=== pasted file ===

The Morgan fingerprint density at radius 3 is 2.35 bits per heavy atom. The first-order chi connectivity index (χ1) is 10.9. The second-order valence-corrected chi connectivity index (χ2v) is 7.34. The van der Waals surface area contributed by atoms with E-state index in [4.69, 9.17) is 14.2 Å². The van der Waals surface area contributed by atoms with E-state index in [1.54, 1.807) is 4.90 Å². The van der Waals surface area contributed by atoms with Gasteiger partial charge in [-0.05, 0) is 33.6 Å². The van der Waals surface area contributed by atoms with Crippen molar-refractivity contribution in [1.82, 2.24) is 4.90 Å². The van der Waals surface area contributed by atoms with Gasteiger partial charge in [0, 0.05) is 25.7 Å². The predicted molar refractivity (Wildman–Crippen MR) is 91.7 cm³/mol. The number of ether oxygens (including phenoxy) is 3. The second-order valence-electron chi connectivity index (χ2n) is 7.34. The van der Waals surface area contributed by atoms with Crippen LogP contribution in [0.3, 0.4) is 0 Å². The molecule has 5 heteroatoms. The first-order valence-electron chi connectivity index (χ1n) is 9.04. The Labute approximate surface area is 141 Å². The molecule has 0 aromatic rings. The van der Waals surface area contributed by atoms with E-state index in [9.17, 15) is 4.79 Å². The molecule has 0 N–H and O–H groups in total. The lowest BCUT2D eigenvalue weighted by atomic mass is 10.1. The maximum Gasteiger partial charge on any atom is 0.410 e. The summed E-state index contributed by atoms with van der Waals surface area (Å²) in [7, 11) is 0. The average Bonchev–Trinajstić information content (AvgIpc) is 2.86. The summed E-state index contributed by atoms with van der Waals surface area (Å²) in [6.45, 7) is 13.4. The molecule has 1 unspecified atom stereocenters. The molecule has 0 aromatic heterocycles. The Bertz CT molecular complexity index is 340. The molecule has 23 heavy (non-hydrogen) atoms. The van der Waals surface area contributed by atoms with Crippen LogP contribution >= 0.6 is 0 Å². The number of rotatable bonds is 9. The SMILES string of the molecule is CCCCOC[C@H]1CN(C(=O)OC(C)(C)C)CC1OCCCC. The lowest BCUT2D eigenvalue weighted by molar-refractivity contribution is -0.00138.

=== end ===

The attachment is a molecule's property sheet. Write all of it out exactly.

The Morgan fingerprint density at radius 3 is 2.35 bits per heavy atom. The first-order chi connectivity index (χ1) is 10.9. The second-order valence-corrected chi connectivity index (χ2v) is 7.34. The van der Waals surface area contributed by atoms with E-state index in [4.69, 9.17) is 14.2 Å². The van der Waals surface area contributed by atoms with E-state index in [1.54, 1.807) is 4.90 Å². The van der Waals surface area contributed by atoms with Gasteiger partial charge in [-0.05, 0) is 33.6 Å². The van der Waals surface area contributed by atoms with Crippen molar-refractivity contribution in [1.82, 2.24) is 4.90 Å². The van der Waals surface area contributed by atoms with Gasteiger partial charge in [0, 0.05) is 25.7 Å². The predicted molar refractivity (Wildman–Crippen MR) is 91.7 cm³/mol. The number of ether oxygens (including phenoxy) is 3. The second-order valence-electron chi connectivity index (χ2n) is 7.34. The van der Waals surface area contributed by atoms with Crippen LogP contribution in [0.3, 0.4) is 0 Å². The molecule has 5 heteroatoms. The first-order valence-electron chi connectivity index (χ1n) is 9.04. The Labute approximate surface area is 141 Å². The molecule has 0 aromatic rings. The van der Waals surface area contributed by atoms with E-state index in [9.17, 15) is 4.79 Å². The molecule has 0 N–H and O–H groups in total. The lowest BCUT2D eigenvalue weighted by atomic mass is 10.1. The maximum Gasteiger partial charge on any atom is 0.410 e. The summed E-state index contributed by atoms with van der Waals surface area (Å²) in [7, 11) is 0. The average Bonchev–Trinajstić information content (AvgIpc) is 2.86. The summed E-state index contributed by atoms with van der Waals surface area (Å²) in [6.45, 7) is 13.4. The molecule has 1 unspecified atom stereocenters. The molecule has 0 aromatic heterocycles. The Bertz CT molecular complexity index is 340. The molecule has 23 heavy (non-hydrogen) atoms. The van der Waals surface area contributed by atoms with Crippen LogP contribution >= 0.6 is 0 Å². The number of rotatable bonds is 9. The SMILES string of the molecule is CCCCOC[C@H]1CN(C(=O)OC(C)(C)C)CC1OCCCC. The lowest BCUT2D eigenvalue weighted by molar-refractivity contribution is -0.00138.